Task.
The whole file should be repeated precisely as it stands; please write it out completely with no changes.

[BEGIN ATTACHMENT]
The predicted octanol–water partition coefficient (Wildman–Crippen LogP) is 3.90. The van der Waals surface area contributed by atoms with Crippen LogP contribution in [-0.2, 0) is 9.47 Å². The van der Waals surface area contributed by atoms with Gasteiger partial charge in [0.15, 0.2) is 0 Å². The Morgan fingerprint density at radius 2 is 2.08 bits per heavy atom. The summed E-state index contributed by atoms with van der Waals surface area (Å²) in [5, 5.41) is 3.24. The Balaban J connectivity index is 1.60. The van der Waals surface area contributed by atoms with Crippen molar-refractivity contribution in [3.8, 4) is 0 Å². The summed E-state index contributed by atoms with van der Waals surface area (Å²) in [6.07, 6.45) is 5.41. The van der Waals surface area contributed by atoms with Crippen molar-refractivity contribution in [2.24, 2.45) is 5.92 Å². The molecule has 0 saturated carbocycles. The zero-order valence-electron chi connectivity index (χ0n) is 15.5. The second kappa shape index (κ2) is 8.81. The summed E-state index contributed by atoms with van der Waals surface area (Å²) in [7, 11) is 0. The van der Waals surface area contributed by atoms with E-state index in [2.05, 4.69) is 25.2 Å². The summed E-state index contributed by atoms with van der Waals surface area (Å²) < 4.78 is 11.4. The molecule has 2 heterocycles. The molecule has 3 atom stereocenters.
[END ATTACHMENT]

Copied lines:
The predicted octanol–water partition coefficient (Wildman–Crippen LogP) is 3.90. The van der Waals surface area contributed by atoms with Crippen LogP contribution in [-0.2, 0) is 9.47 Å². The van der Waals surface area contributed by atoms with Gasteiger partial charge in [0.15, 0.2) is 0 Å². The Morgan fingerprint density at radius 2 is 2.08 bits per heavy atom. The summed E-state index contributed by atoms with van der Waals surface area (Å²) in [5, 5.41) is 3.24. The Balaban J connectivity index is 1.60. The van der Waals surface area contributed by atoms with Crippen molar-refractivity contribution in [3.8, 4) is 0 Å². The summed E-state index contributed by atoms with van der Waals surface area (Å²) in [6.07, 6.45) is 5.41. The van der Waals surface area contributed by atoms with Crippen molar-refractivity contribution in [2.24, 2.45) is 5.92 Å². The molecule has 0 saturated carbocycles. The zero-order valence-electron chi connectivity index (χ0n) is 15.5. The second kappa shape index (κ2) is 8.81. The summed E-state index contributed by atoms with van der Waals surface area (Å²) in [7, 11) is 0. The van der Waals surface area contributed by atoms with E-state index in [2.05, 4.69) is 25.2 Å². The summed E-state index contributed by atoms with van der Waals surface area (Å²) < 4.78 is 11.4. The molecule has 2 heterocycles. The molecule has 3 atom stereocenters.